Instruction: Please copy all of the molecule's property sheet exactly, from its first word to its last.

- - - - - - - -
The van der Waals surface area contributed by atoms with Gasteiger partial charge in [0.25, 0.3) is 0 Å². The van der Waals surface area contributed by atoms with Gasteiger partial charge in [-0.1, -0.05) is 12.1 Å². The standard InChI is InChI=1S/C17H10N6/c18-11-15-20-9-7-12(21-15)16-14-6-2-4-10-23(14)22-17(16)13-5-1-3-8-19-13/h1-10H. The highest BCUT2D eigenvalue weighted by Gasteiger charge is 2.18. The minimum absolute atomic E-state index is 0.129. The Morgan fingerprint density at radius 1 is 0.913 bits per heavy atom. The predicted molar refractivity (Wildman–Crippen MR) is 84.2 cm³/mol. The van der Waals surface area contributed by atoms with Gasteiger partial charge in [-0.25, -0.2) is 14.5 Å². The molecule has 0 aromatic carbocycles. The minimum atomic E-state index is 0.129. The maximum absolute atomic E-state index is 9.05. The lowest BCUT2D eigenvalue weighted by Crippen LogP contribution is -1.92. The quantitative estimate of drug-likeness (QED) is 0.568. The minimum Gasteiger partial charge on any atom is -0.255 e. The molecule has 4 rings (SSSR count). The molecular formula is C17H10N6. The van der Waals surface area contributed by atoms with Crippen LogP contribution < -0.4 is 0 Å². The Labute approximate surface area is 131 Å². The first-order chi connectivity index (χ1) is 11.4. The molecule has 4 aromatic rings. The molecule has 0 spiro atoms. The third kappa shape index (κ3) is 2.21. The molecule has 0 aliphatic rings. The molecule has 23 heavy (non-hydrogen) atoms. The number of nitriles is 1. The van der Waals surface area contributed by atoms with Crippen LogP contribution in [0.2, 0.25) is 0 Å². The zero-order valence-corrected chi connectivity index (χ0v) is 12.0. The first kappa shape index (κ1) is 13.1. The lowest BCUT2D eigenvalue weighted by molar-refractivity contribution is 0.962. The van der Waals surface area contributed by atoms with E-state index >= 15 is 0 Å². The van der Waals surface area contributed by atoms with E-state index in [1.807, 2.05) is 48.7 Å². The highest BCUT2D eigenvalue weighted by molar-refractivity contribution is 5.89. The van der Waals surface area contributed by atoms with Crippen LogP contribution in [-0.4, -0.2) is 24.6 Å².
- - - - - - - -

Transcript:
The van der Waals surface area contributed by atoms with Gasteiger partial charge in [0.25, 0.3) is 0 Å². The van der Waals surface area contributed by atoms with Gasteiger partial charge in [-0.1, -0.05) is 12.1 Å². The standard InChI is InChI=1S/C17H10N6/c18-11-15-20-9-7-12(21-15)16-14-6-2-4-10-23(14)22-17(16)13-5-1-3-8-19-13/h1-10H. The highest BCUT2D eigenvalue weighted by Gasteiger charge is 2.18. The minimum absolute atomic E-state index is 0.129. The Morgan fingerprint density at radius 1 is 0.913 bits per heavy atom. The predicted molar refractivity (Wildman–Crippen MR) is 84.2 cm³/mol. The van der Waals surface area contributed by atoms with Gasteiger partial charge in [-0.25, -0.2) is 14.5 Å². The molecule has 0 aromatic carbocycles. The minimum atomic E-state index is 0.129. The maximum absolute atomic E-state index is 9.05. The lowest BCUT2D eigenvalue weighted by Crippen LogP contribution is -1.92. The quantitative estimate of drug-likeness (QED) is 0.568. The minimum Gasteiger partial charge on any atom is -0.255 e. The molecule has 4 rings (SSSR count). The molecular formula is C17H10N6. The van der Waals surface area contributed by atoms with Crippen LogP contribution < -0.4 is 0 Å². The Labute approximate surface area is 131 Å². The first-order chi connectivity index (χ1) is 11.4. The molecule has 4 aromatic rings. The molecule has 0 spiro atoms. The third kappa shape index (κ3) is 2.21. The molecule has 0 aliphatic rings. The molecule has 23 heavy (non-hydrogen) atoms. The number of nitriles is 1. The van der Waals surface area contributed by atoms with Crippen LogP contribution in [0.2, 0.25) is 0 Å². The zero-order valence-corrected chi connectivity index (χ0v) is 12.0. The first kappa shape index (κ1) is 13.1. The lowest BCUT2D eigenvalue weighted by molar-refractivity contribution is 0.962. The van der Waals surface area contributed by atoms with E-state index >= 15 is 0 Å². The van der Waals surface area contributed by atoms with E-state index in [1.807, 2.05) is 48.7 Å². The highest BCUT2D eigenvalue weighted by molar-refractivity contribution is 5.89. The van der Waals surface area contributed by atoms with Crippen LogP contribution in [-0.4, -0.2) is 24.6 Å².